The Wrack

The Wrack is the Wells Reserve blog, our collective logbook on the web.

Posts tagged trees

  • Black Tupelo: A First for the Reserve?

    | October 21, 2021 | Filed under: Observations

    The reserve's first black tupelo, or blackgum, is identified along the Muskie Trail.

  • Tiny but Mighty

    | May 1, 2020 | Filed under: Observations

    Plankton, pollen, and the tiniest seeds—myriad little things can be a really big deal.

  • Controlling Invasives will be Job One in Yankee Woodlot

    Tina Fischer
    | April 26, 2019 | Filed under: Culture

    Assessing the Yankee Woodlot with Team Lorax 6+ years after a carefully planned selective harvest.

  • Are Heirlooms Hiding in the Brush?

    | December 4, 2018 | Filed under: Culture

    With heritage apples in vogue, we're curious about the apples in the neglected orchard of old Laudholm Farm.

  • The Yankee Woodlot—A Demonstration Forest

    | October 2, 2014

    A demonstration cord of wood along the Yankee Woodlot trailEarlier this week, over thirty people convened for a dedication of the Yankee Woodlot Trail & Demonstration Forest. After tree-themed refreshments and remarks from several Wells Reserve at Laudholm staff, there was a ceremonial watering of a newly planted American Chestnut seedling and a guided hike along the trail.

    A timber harvest in fall 2012 removed one-third of the trees in this 36-acre parcel, and a series of concurrent workshops trained small landowners in planning, designing, and carrying out sustainable harvests on their own properties. Four interpretive signs were added early this summer and an educational booklet was released in August. The reimagined woodlot also features a bench crafted from Yankee Woodlot timber, a piled cord of wood, a Picture Post, and electronic links (QR codes) to informational videos. The Yankee Woodlot is back in the spotlight for the long term.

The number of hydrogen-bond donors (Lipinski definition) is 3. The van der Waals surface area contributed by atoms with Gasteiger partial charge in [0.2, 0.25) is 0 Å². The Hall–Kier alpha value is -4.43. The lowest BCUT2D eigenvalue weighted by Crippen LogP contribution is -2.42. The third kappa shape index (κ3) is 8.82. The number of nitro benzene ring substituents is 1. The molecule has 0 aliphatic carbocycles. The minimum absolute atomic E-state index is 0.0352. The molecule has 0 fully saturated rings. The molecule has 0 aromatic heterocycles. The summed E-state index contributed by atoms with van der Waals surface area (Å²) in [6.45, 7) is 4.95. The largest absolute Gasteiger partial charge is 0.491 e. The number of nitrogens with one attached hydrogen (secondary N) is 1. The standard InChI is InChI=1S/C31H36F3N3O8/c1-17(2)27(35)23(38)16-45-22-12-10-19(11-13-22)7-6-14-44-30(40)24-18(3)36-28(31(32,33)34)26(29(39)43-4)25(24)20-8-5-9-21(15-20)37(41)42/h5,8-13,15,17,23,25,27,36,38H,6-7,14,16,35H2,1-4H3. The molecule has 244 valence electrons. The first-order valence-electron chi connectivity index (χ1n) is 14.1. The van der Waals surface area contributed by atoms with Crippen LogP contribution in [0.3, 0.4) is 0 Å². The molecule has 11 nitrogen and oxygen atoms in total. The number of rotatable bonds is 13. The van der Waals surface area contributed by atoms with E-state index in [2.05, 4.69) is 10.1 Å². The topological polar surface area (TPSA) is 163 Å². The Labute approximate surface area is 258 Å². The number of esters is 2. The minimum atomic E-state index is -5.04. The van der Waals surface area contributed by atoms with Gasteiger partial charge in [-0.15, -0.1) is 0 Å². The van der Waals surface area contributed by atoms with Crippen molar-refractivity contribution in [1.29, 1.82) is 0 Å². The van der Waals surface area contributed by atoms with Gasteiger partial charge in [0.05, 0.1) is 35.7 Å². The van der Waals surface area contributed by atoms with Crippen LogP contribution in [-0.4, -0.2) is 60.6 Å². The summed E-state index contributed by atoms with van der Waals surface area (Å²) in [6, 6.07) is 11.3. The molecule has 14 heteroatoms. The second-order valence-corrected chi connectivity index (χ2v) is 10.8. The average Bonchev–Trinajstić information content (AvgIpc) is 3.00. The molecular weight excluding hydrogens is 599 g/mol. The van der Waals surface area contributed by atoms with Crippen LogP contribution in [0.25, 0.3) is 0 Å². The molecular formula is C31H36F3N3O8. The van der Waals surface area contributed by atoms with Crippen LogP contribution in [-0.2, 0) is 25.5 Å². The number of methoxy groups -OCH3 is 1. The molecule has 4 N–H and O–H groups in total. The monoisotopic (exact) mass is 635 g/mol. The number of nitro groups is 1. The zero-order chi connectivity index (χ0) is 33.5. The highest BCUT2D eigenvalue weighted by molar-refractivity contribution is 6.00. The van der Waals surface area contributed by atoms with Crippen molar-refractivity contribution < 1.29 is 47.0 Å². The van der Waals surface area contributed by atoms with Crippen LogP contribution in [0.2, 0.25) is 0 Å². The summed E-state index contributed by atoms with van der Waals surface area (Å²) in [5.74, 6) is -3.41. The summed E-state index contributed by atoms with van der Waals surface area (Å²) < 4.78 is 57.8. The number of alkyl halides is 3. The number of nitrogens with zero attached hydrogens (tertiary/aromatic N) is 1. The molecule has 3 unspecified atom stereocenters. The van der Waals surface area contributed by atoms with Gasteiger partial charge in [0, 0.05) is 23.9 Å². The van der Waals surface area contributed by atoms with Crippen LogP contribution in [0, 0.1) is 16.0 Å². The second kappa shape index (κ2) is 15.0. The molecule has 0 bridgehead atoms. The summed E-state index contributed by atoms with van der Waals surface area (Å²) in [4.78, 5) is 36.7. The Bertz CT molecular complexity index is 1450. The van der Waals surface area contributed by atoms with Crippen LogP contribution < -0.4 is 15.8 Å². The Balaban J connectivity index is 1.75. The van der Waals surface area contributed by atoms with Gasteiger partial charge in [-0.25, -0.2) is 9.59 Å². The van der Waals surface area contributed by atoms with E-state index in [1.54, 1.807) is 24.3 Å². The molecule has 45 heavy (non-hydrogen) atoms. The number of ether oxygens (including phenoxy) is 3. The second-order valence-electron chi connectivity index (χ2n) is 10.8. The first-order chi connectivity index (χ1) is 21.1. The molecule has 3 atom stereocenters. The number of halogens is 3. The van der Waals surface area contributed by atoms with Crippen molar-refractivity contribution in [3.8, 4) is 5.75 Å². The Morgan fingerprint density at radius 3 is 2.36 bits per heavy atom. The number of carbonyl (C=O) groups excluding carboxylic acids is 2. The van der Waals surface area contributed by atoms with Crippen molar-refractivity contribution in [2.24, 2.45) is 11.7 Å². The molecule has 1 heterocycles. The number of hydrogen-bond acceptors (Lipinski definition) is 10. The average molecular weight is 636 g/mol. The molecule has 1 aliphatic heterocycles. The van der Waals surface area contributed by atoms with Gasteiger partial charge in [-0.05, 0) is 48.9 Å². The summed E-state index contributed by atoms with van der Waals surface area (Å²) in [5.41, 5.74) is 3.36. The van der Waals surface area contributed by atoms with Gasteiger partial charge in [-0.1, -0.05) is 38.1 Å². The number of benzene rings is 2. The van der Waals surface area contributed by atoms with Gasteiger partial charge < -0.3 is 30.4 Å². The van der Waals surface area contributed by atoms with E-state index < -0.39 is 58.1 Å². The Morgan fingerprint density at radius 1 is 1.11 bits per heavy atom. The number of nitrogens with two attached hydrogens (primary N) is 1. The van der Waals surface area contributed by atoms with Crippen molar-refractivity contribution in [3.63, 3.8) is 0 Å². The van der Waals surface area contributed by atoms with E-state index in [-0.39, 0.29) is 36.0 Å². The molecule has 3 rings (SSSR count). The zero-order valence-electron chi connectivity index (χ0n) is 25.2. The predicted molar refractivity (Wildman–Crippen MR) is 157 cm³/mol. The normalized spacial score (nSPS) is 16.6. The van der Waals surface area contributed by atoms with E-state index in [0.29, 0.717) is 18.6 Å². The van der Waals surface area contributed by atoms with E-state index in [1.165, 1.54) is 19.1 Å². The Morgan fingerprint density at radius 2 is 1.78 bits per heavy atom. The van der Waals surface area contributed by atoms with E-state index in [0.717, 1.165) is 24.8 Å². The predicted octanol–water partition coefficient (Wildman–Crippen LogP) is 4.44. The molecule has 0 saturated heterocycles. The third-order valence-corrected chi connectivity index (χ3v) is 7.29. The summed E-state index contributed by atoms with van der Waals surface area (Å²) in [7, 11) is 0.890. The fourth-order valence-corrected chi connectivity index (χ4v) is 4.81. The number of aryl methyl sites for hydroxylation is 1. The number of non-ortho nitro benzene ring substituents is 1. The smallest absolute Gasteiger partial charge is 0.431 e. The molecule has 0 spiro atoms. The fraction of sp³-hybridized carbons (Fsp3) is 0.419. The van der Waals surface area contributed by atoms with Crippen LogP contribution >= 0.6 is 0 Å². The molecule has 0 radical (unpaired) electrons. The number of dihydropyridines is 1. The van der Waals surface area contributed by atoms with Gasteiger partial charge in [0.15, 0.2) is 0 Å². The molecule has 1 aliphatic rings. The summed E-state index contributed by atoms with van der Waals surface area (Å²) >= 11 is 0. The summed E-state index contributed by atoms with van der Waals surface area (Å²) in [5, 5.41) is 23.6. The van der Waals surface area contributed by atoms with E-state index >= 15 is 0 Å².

• In Like a Lionfish, Part 1

    | March 1, 2014 | Filed under: Opinion

    The ultimate invasive species, the one that has penetrated to every corner of the map, left no waters or winds untouched, and helped all the others spread so quickly, is Homo sapiens.

  • Wells Reserve plans unique approach to harvesting trees

    | July 25, 2012 | Filed under: News

    WELLS, Maine, July 25, 2012 — A 34-acre woodlot in Wells is seen as a testing ground for managing timber for long-term gain while maintaining its value for wildlife, clean water, and recreation. The Wells National Estuarine Research Reserve will complete a partial harvest of its Yankee Woodlot this fall while hosting a series of four workshops that will encourage participants to get involved in the process.

  • Trees Planted Along Entry Drive

    | October 14, 2011

    Balled trees on the trailer they arrived onThe Reserve recently received 12 trees from a nursery in midcoast Maine, thanks to the Maine Forest Service's "Project Canopy." This week, Charles, volunteer Mark Klys, and the AmeriCorps team planted them along the entry road, where they will serve as a wind break and visual buffer.